CHICAGO (Apr. 22) – A delayed ruling on whether to grant the petition of Michael Ray B. Aquino to let his co-accused Cesar Mancao II and Glen Dumlao testify in court or issue depositions before May 1, 2009 should not affect the two-month deadline in calculating the extraditions of Mancao and Dumlao.
Judge Esther Salas of the US District of New Jersey in Newark issued an order Monday (April 20) that “from March 27, 2009 until a final ruling is issued on the Emergent Petition, including the exhaustion of any appeals of that ruling,” it “shall be excluded in calculating the time period set forth in (the law, 18 U.S.C. Section 3188) within which the United States must complete the extradition of Cesar Mancao and Glen Dumlao.”
Salas said, “the defendant, through his counsel, has filed an Emergent Petition for Writs of Habeas Corpus Ad Testificandum to obtain the testimony of Cesar Mancao and Glenn Dumlao, which the United States has opposed. The Petition is currently sub judice.
“Cesar Mancao and Glenn Dumlao have previously been ordered extraditable and certificates of extraditability have been issued by US District Courts in Florida and New York for these individuals, respectively.
“There is sufficient cause to toll the time periods set forth within which these individuals would have to be extradited from the United States so that this Court can resolve Aquino’s Emergent Petition.”
It was on March 27, 2009 that Mr. Aquino filed an Emergent Petition for Writs of Habeas Corpus Ad Testificandum to obtain the testimony” of Mancao and Dumlao before Judge Salas.
In opposing the petition, Assistant US Attorney Eric T. Kanefsky told Judge Salas that, “in the event that the Court is inclined to grant defendant’s petition to obtain the testimony of Mancao and Dumlao, the Government respectfully requests that the Court order that such testimony be obtained prior to May 1, 2009.”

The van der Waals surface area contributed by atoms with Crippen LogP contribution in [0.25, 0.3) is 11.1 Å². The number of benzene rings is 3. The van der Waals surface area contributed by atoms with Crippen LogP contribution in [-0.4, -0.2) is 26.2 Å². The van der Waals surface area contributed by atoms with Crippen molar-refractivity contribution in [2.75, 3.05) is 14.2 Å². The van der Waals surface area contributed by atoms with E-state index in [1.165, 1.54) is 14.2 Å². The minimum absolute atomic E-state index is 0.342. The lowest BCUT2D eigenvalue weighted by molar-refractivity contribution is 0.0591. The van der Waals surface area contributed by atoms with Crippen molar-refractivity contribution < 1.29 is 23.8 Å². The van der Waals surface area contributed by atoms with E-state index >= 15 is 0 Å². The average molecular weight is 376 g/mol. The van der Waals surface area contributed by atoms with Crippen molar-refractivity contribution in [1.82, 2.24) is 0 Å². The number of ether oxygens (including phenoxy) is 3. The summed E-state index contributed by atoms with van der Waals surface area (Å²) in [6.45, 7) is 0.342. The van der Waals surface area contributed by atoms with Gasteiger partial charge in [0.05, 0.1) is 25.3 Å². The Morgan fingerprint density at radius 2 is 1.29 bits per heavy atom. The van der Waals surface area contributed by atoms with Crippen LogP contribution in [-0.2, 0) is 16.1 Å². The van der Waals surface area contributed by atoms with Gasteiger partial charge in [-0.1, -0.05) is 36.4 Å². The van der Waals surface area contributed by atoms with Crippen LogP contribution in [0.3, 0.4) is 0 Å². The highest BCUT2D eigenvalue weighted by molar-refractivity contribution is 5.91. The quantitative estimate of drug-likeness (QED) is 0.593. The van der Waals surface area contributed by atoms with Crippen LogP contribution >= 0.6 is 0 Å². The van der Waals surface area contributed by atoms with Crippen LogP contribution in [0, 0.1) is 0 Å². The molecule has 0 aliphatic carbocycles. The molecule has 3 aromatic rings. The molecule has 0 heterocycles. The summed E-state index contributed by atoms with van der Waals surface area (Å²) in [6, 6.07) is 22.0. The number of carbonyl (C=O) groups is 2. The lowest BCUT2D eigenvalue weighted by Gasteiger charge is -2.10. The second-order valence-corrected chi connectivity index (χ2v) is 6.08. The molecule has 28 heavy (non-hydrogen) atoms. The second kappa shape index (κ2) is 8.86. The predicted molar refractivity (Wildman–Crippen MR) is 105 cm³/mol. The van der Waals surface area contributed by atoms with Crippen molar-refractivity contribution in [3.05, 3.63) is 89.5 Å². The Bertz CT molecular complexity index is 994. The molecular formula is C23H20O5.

Kanefsky explained that a certificate of extraditability was issued as to Mancao on March 3, 2009 by Magistrate Judge Lurana S. Snow of the Southern District of Florida.
If Mancao is not extradited to the Philippines within two calendar months of the isuance of the certificate of extaditability, he may be released from United States custody.
Aquino, a former Philippine police officer under then General-turned Sen. Panfilo Lacson, was implicated by his subordinates Mancao and Dumlao to have ordered the killing of Dacer and Corbito allegedly on orders of Senator Lacson with clearance from “Malacanang.”
In opposing Aquino’s “emergent petition for writs ad testificandum,” Kanefsky said the District Court of New Jersey should reject the presence of Dumlao and Mancao at Aquino’s extradition hearing, saying that extradition proceedings only determine “whether there exists probable cause to believe that the fugitive has committed the crimes charged in the requesting country.”
Kanefsky said an extradition hearing is like a “preliminary hearing.” It must “not be converted into a trial on the merits, and the rules ordinarily applicable in such trials are not used.” Aquino’s opportunities to oppose the request are limited because his defenses will be aired in the requesting country (The Philippines).
He explained that Aquino “does not have the right to present evidence in order to attempt to rebut the evidence put forth by the Government.” He cannot obtain the presence of Dumlao and Mancao as “two key witnesses” for the expressed purpose of “obliterating the government’s extradition case.”
“Aquino’s right to controvert evidence introduced against him is limited to testimony, which explains rather than contradicts the demanding country’s proof,” according to the 18-page memorandum of Kanefsky.
It was also added that the fugitive cannot suggest to the court “to look behind the extradition request to the motives of the government of the demanding country,” saying that the court cannot “exercise discretion as to whether the criminal charge is a cloak for political action, nor whether the request is made in good faith.”